Outcome of Different Processing Methods on Mechanical and Physicochemical Properties of Human Dentin as a Potential Natural Scaffold

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Regenerative Engineering and Translational Medicine

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Dentin has been considered a promising scaffold for bone regeneration. This study investigated the effects of two different demineralization and deproteinization methods on the mechanical and physicochemical properties of dentin as a potential scaffold for tissue engineering approaches. Eighty dentin discs were divided into five groups according to the treatment process: control (C), no treatment; DEM1, complete demineralization with HCl; DEM2, partial demineralization with different concentrations of EDTA; DEP1, complete deproteinization using NaOCl solution; and DEP2, partial deproteinization by boiling water. The treated dentin discs were characterized using ATR-FTIR and SEM. The compressive strength, elastic modulus, and microhardness values of all C and treated samples were measured. They were analyzed using one-way ANOVA, Kruskal-Wallis, and Weibull analysis. FTIR showed significantly reduced mineral/matrix ratio in demineralized groups (DEM1 and 2) (p < 0.001), while increase of mineral/matrix ratio in DEP1 was not significant (p = 0.31). SEM observations revealed open dentinal tubules in DEM1 group and lower amounts in the other groups. The C showed the highest compressive strength (78.18 ± 16.19 MPa), and the DEM1 showed the lowest (0.84 ± 0.32 MPa). The treated groups showed lower Weibull moduli (m), when compared with the C group. The DEP2 (642 ± 318.9) and DEM1 (2.9 ± 1.37) groups showed the highest and lowest modulus of elasticity, respectively. DEM1 showed the least hardness values (10.27 ± 3.09) compared to the other groups (p < 0.001). Based on the results, the DEM1 showed confirmed demineralization and lowest mechanical properties. The highest mechanical properties belonged to DEM2 and DEP2 groups which both were partially treated. Depending on the purpose of the regeneration, the dentin processing method can be selected. Whenever the high mechanical properties are more important in scaffold selection, DEM2 and DEP2 are the best choices.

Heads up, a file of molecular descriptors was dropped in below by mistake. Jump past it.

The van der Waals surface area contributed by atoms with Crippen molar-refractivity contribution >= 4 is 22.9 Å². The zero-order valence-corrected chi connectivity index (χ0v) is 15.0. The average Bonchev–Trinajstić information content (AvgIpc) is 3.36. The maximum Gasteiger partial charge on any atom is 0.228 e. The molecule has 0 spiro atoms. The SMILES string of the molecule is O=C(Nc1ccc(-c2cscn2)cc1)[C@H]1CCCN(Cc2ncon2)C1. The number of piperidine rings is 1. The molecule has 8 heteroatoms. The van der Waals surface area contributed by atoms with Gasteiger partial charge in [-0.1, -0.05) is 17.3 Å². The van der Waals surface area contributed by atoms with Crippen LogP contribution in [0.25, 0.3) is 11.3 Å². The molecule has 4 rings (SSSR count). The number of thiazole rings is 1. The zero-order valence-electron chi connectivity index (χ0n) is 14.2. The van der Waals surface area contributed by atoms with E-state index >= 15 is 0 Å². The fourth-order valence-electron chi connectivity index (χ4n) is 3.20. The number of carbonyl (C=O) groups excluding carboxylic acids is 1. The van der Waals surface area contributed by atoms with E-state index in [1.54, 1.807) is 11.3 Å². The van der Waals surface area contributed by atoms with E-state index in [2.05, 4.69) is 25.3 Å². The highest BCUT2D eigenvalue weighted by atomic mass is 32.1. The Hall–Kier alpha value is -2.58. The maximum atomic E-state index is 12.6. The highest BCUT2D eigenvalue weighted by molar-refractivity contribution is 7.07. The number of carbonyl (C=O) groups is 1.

Regenerative Engineering and Transnational Medicine, Vol. 7 (March 2021): 47-56. DOI.